How Do We Talk About Imprisoned Asylum Seekers in the US?
Internment camps and concentration camps
When “concentration camp” started to be used to describe the imprisonment of asylum seekers at the southern border of the United States, some people took exception to using that term. Others said it was exactly the right term, because of history.
“Concentration camp” and “Internment camp” were the same thing until World War II, when the term “concentration camp” got associated with the genocide factories of Nazi Germany and “internment camp” was used for the imprisonment of Japanese immigrants and Japanese Americans in the American West.
To the shame of the writers of American history textbooks, schoolbooks did not mention the Japanese internment camps until well into the 1970s, early in the 1980s, or not at all. By the 1960s, school textbooks used the term concentration camp to describe the work camps/genocide factories of the Nazi regime.
Why were Japanese people imprisoned?
Japanese internment camps were established during World War II by President Franklin Roosevelt. From 1942 to 1945, it was the policy of the U.S. government that people of Japanese descent would be interred in isolated camps. 120,000 people were relocated; they had to sell all their possessions, leave almost everything behind, leave their jobs, and move to isolated, poorly supplied camps. The rationale was that Japanese Americans would spy for Japan. Neither Italian, nor German Americans were isolated for fear they would spy for their ancestral home countries–even though we were also at war with Italy and Germany.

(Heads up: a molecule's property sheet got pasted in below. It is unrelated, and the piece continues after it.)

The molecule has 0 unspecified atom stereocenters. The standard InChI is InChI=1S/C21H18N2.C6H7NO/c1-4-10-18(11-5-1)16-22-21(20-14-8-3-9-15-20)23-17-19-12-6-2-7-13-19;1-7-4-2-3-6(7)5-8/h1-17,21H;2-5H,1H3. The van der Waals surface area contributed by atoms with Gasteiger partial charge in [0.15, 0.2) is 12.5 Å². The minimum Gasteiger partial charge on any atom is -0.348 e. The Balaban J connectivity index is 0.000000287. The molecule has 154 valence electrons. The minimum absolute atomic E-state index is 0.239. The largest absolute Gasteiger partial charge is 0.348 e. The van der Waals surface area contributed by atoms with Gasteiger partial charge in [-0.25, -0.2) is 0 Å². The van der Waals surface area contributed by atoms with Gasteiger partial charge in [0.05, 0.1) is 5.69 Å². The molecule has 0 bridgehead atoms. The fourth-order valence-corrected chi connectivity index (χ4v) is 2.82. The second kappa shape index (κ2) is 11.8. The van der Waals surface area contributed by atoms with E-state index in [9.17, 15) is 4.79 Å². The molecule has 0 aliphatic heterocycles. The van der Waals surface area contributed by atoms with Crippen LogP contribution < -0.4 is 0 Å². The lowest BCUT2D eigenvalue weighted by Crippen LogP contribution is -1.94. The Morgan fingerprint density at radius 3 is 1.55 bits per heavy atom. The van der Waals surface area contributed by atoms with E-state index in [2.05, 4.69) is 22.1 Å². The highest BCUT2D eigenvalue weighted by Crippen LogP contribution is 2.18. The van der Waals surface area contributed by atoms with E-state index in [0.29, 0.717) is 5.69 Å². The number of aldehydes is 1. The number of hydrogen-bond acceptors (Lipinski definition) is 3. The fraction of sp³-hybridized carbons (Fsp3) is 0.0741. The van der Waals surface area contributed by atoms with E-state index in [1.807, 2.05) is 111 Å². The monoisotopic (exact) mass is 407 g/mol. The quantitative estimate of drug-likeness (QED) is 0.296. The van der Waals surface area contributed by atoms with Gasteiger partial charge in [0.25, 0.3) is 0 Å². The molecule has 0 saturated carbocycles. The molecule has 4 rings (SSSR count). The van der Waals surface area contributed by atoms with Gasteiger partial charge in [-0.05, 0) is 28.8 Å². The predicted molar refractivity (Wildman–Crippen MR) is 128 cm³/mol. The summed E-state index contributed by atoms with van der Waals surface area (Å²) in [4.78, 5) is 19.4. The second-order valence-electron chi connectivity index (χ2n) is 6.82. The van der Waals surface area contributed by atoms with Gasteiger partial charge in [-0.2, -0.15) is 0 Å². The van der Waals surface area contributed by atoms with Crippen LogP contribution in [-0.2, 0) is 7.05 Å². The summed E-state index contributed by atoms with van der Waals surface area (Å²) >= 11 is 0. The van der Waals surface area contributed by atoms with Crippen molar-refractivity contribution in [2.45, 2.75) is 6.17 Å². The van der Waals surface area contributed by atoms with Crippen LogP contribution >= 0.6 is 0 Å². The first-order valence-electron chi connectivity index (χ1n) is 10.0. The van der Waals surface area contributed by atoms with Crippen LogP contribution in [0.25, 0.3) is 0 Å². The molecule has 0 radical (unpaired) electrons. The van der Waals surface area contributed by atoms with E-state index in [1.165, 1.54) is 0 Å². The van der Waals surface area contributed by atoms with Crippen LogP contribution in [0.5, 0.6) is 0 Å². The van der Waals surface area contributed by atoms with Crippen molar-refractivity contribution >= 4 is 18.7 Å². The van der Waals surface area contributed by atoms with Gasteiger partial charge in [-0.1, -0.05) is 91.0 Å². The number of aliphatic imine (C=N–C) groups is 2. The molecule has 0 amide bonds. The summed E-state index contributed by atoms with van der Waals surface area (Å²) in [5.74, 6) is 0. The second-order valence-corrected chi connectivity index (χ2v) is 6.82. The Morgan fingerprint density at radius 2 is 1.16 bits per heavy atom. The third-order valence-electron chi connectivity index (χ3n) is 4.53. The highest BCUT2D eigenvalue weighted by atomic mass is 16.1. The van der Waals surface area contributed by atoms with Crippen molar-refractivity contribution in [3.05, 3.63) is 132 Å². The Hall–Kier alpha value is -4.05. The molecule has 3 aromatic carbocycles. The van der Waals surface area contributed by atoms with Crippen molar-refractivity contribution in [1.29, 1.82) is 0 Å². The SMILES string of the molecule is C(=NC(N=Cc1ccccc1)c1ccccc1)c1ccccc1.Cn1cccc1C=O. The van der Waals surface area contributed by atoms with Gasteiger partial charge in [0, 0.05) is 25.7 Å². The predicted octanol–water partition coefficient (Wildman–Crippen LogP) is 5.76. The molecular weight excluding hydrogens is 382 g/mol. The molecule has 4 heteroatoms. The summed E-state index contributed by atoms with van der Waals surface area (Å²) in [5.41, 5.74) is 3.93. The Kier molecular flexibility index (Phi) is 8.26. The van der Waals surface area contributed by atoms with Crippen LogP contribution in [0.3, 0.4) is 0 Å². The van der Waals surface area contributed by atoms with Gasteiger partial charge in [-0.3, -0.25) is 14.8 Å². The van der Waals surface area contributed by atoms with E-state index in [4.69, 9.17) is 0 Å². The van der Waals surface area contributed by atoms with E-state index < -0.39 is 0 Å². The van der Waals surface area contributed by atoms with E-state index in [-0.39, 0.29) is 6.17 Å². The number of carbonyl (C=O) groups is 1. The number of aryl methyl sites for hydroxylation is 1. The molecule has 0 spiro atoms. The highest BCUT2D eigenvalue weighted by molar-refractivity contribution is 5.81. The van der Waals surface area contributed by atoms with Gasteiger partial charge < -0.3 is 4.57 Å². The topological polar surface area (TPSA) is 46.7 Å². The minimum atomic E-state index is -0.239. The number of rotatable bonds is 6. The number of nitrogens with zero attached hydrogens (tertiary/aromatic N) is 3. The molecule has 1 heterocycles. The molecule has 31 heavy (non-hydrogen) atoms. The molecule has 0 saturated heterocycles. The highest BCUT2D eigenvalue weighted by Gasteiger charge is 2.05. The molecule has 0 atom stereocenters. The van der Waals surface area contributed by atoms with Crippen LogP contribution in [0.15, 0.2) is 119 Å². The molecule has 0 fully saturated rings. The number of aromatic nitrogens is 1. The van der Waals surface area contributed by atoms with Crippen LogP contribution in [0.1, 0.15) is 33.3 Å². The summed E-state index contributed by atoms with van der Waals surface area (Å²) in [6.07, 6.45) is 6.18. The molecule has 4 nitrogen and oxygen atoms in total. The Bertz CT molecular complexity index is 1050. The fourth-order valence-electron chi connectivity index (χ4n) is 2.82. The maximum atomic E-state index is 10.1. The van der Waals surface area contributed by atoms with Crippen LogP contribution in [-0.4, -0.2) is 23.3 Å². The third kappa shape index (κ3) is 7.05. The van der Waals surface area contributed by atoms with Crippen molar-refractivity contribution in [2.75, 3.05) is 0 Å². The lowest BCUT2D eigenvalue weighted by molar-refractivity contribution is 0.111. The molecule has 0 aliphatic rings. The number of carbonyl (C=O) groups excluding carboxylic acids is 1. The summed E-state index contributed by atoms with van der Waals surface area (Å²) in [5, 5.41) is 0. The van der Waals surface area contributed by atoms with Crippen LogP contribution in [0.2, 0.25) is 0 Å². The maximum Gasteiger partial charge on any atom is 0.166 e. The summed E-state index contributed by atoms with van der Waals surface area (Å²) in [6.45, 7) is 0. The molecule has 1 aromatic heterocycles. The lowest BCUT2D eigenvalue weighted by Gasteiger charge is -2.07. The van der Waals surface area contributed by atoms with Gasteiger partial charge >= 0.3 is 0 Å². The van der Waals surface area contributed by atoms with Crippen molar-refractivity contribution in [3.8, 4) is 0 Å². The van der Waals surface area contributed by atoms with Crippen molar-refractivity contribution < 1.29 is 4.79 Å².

George Takei – an American of Japanese ancestry who became famous as Sulu on Star Trek — created a Broadway show, Allegiance, about his experience as a child in these camps. If the movie comes through theaters again, I recommend you see it. More on the camps here.
The podcast Code Switch discussed what to call the camps and detention centers, circa 2019, at length, here.
The debate now rages:
- Has the term “concentration camp” come to mean a holding facility for human extermination?
- Should the term “concentration camp” return to its historic meaning, which is any facility that crowds (concentrates) people during time of war or upheaval?
- Has “internment camp” come to be a euphemism that sounds like a more acceptable way to house asylum seekers?
- How do we work together to improve the treatment of asylum seekers, close the camps, and stop the dehumanization of minorities in America?
How can a government engineer mass incarceration and even murder thousands, or even millions of people? It doesn’t happen overnight: it happens through years of dehumanizing a group (or groups) of people. See the ten steps listed by Genocide Watch.
One group is separated at a time. If there is no vocal opposition, that group can be more severely treated or other groups can also be mistreated. These camps, whatever you choose to call them, are a test of who America is willing to allow to be mistreated.
Often, dehumanization begins with describing people as subhuman. They are called dirty, sub-human, and/or criminal. Does that sound familiar? Sure it does.
We are fast approaching a time of decision.
Dear America: You are waking up, as Germany once did, to the awareness that 1/3 of your people would kill another 1/3, while 1/3 watches. (@WernerTwertzog)
Which third do you belong to? Or will you intervene?
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